The Indian chairman of the Hinduja Group conglomerate said he is optimistic about India, calling it “the very large emerging, fast-moving market”.
Speaking to CNBC on Thursday, Ashok Hinduja explained: “We see a recession coming in the US, a recession in the UK, in Europe, trouble in China, [a] problem in Southeast Asia under the fear of China-Taiwan. So looking at the overall scene, let’s focus now [on] India as an emerging market.”
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The Hinduja Group is headquartered in India, although it owns companies in many industrial sectors and has a presence in nearly 40 countries, including the United Kingdom, Switzerland and the United States.
Its showpiece is Ashok Leyland, one of the leading commercial vehicle manufacturers in India.
“India is well organized politically,” the chairman told CNBC’s Tanvir Gill.
“The credit goes to our Prime Minister,” he said, referring to Prime Minister Narendra Modi. “He has, in the current situation, handled relations with the US, with Europe, with Russia, with China – although there were problems with China, but he handled it well, it is under control.”
Tensions between India and China rose in 2020 after their forces clashed on a shared border, and remain tense. More recently, Western countries have criticized India for ramping up its purchases of Russian oil as that country’s invasion of Ukraine progressed.
Workers unload goods from a truck in the main market area in Gandhidham, India. India is a great market and the “best bet” in the global economy, said Ashok Hinduja, chairman of Hinduja Group, India.
Prashanth Vishwanathan Bloomberg | Getty Images
When asked whether rising interest rates and the risk of a recession in the United States will affect India, Hinduja said the impact would be somewhat limited.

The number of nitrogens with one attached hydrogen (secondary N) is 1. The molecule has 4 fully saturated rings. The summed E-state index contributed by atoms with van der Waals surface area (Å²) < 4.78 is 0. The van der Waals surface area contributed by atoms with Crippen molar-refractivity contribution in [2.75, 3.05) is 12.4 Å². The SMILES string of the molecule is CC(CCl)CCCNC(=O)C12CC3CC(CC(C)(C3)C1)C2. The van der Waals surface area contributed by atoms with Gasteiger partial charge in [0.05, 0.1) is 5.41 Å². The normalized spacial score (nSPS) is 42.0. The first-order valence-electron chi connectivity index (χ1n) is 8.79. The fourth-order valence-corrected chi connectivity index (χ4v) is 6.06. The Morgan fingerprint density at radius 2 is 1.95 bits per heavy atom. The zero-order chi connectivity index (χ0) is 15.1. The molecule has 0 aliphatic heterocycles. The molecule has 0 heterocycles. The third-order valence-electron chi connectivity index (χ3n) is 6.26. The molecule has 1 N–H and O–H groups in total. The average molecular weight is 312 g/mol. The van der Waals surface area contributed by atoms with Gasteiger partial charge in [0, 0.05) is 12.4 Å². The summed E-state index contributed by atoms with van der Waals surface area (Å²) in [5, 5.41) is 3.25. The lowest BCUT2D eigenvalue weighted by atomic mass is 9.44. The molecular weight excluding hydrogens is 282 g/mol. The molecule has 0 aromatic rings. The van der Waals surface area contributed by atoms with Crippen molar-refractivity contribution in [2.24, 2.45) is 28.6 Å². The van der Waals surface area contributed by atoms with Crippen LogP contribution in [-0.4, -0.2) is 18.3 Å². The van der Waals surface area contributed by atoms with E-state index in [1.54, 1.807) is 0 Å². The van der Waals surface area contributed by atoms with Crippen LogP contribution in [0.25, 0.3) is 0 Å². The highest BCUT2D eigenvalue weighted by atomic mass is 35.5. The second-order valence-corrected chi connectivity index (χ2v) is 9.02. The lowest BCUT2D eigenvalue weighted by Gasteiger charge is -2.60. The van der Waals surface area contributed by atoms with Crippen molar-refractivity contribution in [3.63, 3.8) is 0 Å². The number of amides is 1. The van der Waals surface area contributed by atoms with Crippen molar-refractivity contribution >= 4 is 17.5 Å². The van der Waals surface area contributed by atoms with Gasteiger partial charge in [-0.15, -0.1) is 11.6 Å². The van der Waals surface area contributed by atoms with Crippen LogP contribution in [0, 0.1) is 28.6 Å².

He pointed out that US and European stock markets are lower this year, while Indian equities are more resilient.
The S&P 500 and the pan-European Stoxx 600 are both down more than 17% this year. India’s Nifty 50 is up about 1%.
Economic growth is slowing
Hinduja claimed the government in India is tackling corruption and said it will make investments in infrastructure ahead of the May 2024 elections.
“Infrastructure spending will be there, economic growth will come in, so we see, looking at the global stage, India today is [the] best bet,” he said.
India’s annual economic growth was tremendous in 2022, although the rate of growth seems to have slowed recently.
Last week, the OECD said that on a quarterly basis, India’s second-quarter GDP growth was the second worst among the G20 group of leading rich and developing countries. Earlier this month, Goldman Sachs lowered its full-year forecast for India’s gross domestic product growth from 7.6% to 7%.
According to a report from India’s Ministry of Finance, the country received $17.3 billion in FDI in the first quarter, ahead of emerging countries like Indonesia and Argentina, but behind countries like Brazil and Mexico.
China’s foreign direct investment eclipsed India’s by $101.9 billion over the same period, the report said.
In the second quarter, India’s foreign investment fell to $16.1 billion, the ministry said.